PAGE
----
May Day in Hawaii: What it is. Where to go.


Tomorrow is May 1: May Day, or Lei Day, in Hawaii.

It’s an annual celebration of Hawaiian culture that’s popular with residents and visitors alike. A day for attending music and hula shows (many organized just for the occasion), sporting your best aloha wear and, especially, wearing colorful lei.

Hawaii’s May Day origins date back to 1927, when writer Don Blanding suggested in an article for the Honolulu Star-Bulletin that a holiday be created to honor the custom of making and wearing lei. Colleague and fellow Star-Bulletin columnist Grace Tower Warren came up with the idea of having the holiday on May 1 in conjunction with May Day, stating that “May Day is Lei Day.” The tagline stuck.

The first Lei Day was held on May 1, 1928, with Honoluluans greatly encouraged to wear the flowery wreaths. The practice soon spread throughout the Islands, encompassing all facets of Hawaiian culture—hula, music, cultural demonstrations and lavish court processions. Still, lei has always remained at the heart of Hawaii May Day festivities.

Lei were certainly the focus of last year’s Honolulu May Day hoopla. The celebration culminated with the city-sponsored construction of a 5,336-foot-long lei in Waikiki’s Kapiolani Park—good enough for entry in the Guinness Book of World Records.

Hawaii_May_DayThere won’t be a giant garland at the city May Day festivities this year, but there’ll still be lots to see and do. The most popular events are the investiture of the Lei Queen and her court, and the May Day Lei Contest. The 2009 royal court ceremony starts at 10:15 a.m. at Kapiolani Park bandstand, while judging for the lei contest takes place from 10 a.m to noon. The lei contest exhibit and a full afternoon of entertainment from Hawaiian bands Kapena, Manao Company and several hula halau (hula troupes) follows, from noon to 5:30 p.m.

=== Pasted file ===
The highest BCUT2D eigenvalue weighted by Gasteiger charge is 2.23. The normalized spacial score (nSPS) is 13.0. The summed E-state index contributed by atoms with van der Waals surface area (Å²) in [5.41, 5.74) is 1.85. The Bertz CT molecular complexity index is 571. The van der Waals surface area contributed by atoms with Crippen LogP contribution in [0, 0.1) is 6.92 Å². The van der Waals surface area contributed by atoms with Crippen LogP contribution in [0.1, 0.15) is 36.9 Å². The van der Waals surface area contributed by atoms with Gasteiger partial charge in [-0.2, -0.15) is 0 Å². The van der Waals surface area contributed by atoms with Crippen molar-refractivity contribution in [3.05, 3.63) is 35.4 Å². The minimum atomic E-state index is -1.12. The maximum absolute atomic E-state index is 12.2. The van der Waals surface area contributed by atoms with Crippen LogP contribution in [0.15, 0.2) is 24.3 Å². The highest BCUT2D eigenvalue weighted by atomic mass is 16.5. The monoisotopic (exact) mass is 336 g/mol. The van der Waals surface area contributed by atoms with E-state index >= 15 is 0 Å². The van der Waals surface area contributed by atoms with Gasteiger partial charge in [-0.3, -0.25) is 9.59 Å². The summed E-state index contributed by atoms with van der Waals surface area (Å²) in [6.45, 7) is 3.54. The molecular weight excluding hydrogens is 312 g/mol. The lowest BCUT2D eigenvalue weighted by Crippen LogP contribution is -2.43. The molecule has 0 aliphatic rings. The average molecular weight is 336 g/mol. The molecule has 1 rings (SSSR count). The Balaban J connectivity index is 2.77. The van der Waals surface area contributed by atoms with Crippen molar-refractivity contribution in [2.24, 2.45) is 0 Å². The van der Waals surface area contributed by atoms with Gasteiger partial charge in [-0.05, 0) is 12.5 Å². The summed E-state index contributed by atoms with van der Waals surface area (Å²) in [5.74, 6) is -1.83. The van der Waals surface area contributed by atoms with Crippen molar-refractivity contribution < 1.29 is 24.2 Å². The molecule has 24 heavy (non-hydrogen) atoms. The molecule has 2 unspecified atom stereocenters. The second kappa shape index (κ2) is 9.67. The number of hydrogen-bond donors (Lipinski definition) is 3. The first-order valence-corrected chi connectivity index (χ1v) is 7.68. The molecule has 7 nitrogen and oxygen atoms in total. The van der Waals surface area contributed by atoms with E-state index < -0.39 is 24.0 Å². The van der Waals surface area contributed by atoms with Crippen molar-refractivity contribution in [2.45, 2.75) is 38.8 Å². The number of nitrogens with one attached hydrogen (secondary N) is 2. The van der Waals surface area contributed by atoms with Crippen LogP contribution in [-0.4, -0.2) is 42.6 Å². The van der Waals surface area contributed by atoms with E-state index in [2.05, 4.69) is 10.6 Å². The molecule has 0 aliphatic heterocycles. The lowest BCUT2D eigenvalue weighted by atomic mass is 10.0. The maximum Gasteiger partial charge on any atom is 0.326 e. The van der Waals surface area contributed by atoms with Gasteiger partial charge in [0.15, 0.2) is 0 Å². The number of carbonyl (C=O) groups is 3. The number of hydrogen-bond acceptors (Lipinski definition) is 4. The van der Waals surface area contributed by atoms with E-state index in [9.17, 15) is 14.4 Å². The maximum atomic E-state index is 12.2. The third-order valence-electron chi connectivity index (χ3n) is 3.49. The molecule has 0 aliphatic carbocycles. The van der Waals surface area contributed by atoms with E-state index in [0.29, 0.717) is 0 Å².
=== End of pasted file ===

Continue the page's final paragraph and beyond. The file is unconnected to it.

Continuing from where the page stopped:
Don’t have a lei? Booths selling all manner of lei, Hawaiian crafts and food will be open in the park all day. For a complete schedule Kapiolani Park May Day events, click here.

Other May Day-only events:

Hawaii_May_Day The Halekulani resort’s House Without A Key in Waikiki celebrates May Day with an evening of song and dance from Hawaii’s first May Day in 1928, and the era. Stories about various lei will be shared throughout the evening. Cocktails here are great. The view is stunning, too—oceanfront, with a Diamond Head backdrop. Wear a lei. Click here for more information.

Outside of Waikiki, drop by the ever-popular monthly First Friday Gallery Walk in downtown Honolulu’s Chinatown culture and arts district. In honor of May Day, several artists will be displaying wares with a distinctly Hawaiian aesthetic in the Mendonca Building Courtyard: including wooden bowls, oil paintings and photography. Click here for more info and a list of artists.

Post-May Day events:

Hawaii_May_Day The Brothers Cazimero May Day Concert will be held on May 2, at the Maui Arts & Cultural Center this year instead of the Waikiki Shell. The show begins at 7:30 p.m. Click here for details.

Ever wondered where the lei from the May Day festivities end up? On May 2, the colorful lei will be placed on the tombs of the alii (Hawaiian royalty) at the Royal Mausoleum in Nuuanu and upon King Lunalilo’s tomb at Kawaiahao Church in Honolulu.

For more insight into the flowers and foliage used to make Hawaii lei, check out the feature “What’s In Your Lei?” in the May/June 2009 issue of HAWAII Magazine. You’ll find copies at most national bookstores and newsstands, by print subscription, or digital subscription.


Categories: Culture